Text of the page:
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Aonuma on Zelda: BotW story surprises, potential for a female protagonist in the series' future

A portion of an Eurogamer interview with Eiji Aonuma...

EU: Let's start with the latest Breath of the Wild trailer. I think fans loved what they saw. There were several familiar characters and faces - fans spotted the Deku Tree, for example, and the Koroks. There's continued speculation on where the game might fit within the timeline that we know. Can you expand upon that? Are people on the right track with theories that it follows Wind Waker?

Aonuma: So... in the trailer there was a sort of Wind Waker-esque element, and to a degree you could say that the animation and the art style have some influences from Wind Waker, so I can see why people would draw those connections.

But with Breath of the Wild, one thing I'm really keen to emphasise is that a big part of the appeal of the game is surprise, unexpected encounters, so I want fans to experience surprise and to experience an element of the unexpected - I feel if I spoke too much about that kind of thing, it might spoil things for people, so I'd rather not touch on that too deeply.

EU: Already people have been surprised by what this version of the Zelda series has already brought. Skyward Sword really set down the idea that each version of Link and Zelda were new incarnations of original characters, but with Breath of the Wild, the beginning seems like an attempt to sort of disrupt this and surprise the player by having a Link who's already a hero and has awoken 100 years later. Was it a conscious decision to disrupt the formula and what fans might be expecting?

Aonuma: The fact that Link has been asleep for 100 years is a particularly important part of this story. It's true that this is kind of a technique in a way - a storytelling technique - that we'd like to use this time so everyone can relate to that in his or her own way, and players can discover the importance of that point as they play through the game. How exactly that plays into the story as a whole... well, it's very important, so as you can probably understand I can't really say much more about it at this stage.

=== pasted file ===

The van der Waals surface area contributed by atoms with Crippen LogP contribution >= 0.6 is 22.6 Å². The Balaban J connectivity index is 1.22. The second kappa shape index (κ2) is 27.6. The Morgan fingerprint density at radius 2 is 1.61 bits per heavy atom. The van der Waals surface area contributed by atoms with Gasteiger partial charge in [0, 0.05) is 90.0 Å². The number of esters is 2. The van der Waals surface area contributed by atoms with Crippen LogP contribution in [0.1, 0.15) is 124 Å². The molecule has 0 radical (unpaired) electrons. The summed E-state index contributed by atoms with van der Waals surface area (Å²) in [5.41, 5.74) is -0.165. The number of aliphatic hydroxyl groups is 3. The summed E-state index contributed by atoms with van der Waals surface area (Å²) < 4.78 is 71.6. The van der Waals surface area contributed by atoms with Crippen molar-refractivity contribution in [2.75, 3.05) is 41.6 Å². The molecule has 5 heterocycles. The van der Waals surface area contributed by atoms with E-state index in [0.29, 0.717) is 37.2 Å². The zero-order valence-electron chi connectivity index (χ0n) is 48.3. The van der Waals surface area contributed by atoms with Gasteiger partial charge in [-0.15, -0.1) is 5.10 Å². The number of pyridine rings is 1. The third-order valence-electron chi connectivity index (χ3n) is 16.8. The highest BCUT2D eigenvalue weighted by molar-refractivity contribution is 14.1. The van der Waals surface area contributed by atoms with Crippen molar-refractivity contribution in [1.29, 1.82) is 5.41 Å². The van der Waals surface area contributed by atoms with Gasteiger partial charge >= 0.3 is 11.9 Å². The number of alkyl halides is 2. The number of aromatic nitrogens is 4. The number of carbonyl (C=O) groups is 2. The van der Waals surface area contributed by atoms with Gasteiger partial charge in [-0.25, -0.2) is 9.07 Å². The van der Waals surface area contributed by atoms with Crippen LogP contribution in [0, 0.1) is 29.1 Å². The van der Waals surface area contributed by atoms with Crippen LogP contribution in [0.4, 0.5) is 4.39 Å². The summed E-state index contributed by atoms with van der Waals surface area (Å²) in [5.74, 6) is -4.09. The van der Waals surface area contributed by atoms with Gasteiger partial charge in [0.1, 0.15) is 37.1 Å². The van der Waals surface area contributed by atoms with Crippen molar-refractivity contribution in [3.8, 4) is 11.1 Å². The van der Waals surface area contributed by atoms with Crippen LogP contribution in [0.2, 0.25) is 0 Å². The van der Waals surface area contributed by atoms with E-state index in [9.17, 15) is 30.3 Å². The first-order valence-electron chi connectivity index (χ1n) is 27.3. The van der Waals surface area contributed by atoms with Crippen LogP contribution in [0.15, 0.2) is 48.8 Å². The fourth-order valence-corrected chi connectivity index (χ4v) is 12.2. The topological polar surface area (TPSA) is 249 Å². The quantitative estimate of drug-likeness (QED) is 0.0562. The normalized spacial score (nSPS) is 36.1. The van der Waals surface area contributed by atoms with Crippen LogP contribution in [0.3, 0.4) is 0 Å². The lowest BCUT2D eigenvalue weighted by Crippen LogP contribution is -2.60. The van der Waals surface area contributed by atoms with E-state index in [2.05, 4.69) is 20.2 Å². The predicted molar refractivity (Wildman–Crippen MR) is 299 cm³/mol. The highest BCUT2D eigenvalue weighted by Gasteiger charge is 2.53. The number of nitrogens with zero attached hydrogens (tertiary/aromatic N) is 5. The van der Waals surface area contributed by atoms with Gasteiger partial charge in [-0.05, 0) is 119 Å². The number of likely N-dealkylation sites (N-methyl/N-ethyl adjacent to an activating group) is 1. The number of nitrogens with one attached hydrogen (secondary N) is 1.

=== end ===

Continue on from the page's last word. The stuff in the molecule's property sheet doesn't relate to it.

This is an idea I've had bubbling away under the surface ever since I started making games.

EA: Zelda fans continue to show interest in having Zelda as a playable character, and I wonder if that was something that was considered for Breath of the Wild?

Aonuma: I seem to remember three years ago when we showed the first trailer at E3, I said something along the lines of "I never said that Link would necessarily be male" or something along those lines, and that got taken out of context and turned into a rumour that took on a life of its own. Link has always been portrayed as a male character as the protagonist of the games.

After that happened actually, we did discuss in the team about whether or not we should have a female protagonist. I spoke to Mr Miyamoto about it and the whole team talked about it, but in the end, it just didn't happen.

On Wii U of course there's already Hyrule Warriors where Princess Zelda is a playable character, and there's actually quite an assortment of characters including several female ones. And that title is already available of course. So looking to the future, talking about the possibility of having a playable female protagonist, I'd say yes, it's a possibility.

Aonuma on Zelda: BotW's fan input, voice acting secret, timeline placement & series' future expectations

A portion of a Vice interview with Eiji Aonuma...